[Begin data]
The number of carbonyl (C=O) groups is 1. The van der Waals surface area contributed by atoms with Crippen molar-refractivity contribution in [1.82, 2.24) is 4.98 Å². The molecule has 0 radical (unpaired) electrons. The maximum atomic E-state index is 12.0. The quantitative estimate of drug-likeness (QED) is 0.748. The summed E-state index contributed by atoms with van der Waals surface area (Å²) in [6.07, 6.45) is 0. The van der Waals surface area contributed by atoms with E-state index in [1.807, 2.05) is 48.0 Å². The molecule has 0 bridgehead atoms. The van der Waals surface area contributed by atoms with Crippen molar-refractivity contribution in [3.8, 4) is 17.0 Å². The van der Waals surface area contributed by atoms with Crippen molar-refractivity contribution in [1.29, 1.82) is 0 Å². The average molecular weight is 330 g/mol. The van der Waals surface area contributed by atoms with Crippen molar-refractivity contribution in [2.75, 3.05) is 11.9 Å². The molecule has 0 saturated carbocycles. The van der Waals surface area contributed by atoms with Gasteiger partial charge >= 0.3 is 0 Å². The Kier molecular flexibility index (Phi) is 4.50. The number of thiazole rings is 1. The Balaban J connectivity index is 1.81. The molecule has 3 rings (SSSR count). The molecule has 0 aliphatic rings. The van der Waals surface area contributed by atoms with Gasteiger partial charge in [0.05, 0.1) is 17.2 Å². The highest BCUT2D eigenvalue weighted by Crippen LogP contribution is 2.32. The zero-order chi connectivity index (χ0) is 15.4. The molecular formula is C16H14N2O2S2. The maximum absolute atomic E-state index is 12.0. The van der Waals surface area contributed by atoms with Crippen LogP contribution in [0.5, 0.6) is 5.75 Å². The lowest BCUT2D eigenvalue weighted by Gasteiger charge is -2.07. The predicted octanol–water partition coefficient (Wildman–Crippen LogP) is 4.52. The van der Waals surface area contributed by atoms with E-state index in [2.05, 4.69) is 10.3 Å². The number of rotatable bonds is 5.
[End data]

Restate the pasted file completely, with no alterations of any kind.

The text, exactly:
The number of carbonyl (C=O) groups is 1. The van der Waals surface area contributed by atoms with Crippen molar-refractivity contribution in [1.82, 2.24) is 4.98 Å². The molecule has 0 radical (unpaired) electrons. The maximum atomic E-state index is 12.0. The quantitative estimate of drug-likeness (QED) is 0.748. The summed E-state index contributed by atoms with van der Waals surface area (Å²) in [6.07, 6.45) is 0. The van der Waals surface area contributed by atoms with E-state index in [1.807, 2.05) is 48.0 Å². The molecule has 0 bridgehead atoms. The van der Waals surface area contributed by atoms with Crippen molar-refractivity contribution in [3.8, 4) is 17.0 Å². The van der Waals surface area contributed by atoms with Crippen molar-refractivity contribution in [1.29, 1.82) is 0 Å². The average molecular weight is 330 g/mol. The van der Waals surface area contributed by atoms with Crippen molar-refractivity contribution in [2.75, 3.05) is 11.9 Å². The molecule has 0 saturated carbocycles. The van der Waals surface area contributed by atoms with Gasteiger partial charge >= 0.3 is 0 Å². The Kier molecular flexibility index (Phi) is 4.50. The number of thiazole rings is 1. The Balaban J connectivity index is 1.81. The molecule has 3 rings (SSSR count). The molecule has 0 aliphatic rings. The van der Waals surface area contributed by atoms with Gasteiger partial charge in [0.05, 0.1) is 17.2 Å². The highest BCUT2D eigenvalue weighted by Crippen LogP contribution is 2.32. The zero-order chi connectivity index (χ0) is 15.4. The molecular formula is C16H14N2O2S2. The maximum absolute atomic E-state index is 12.0. The van der Waals surface area contributed by atoms with Crippen LogP contribution in [0.5, 0.6) is 5.75 Å². The lowest BCUT2D eigenvalue weighted by Gasteiger charge is -2.07. The predicted octanol–water partition coefficient (Wildman–Crippen LogP) is 4.52. The van der Waals surface area contributed by atoms with E-state index in [2.05, 4.69) is 10.3 Å². The number of rotatable bonds is 5.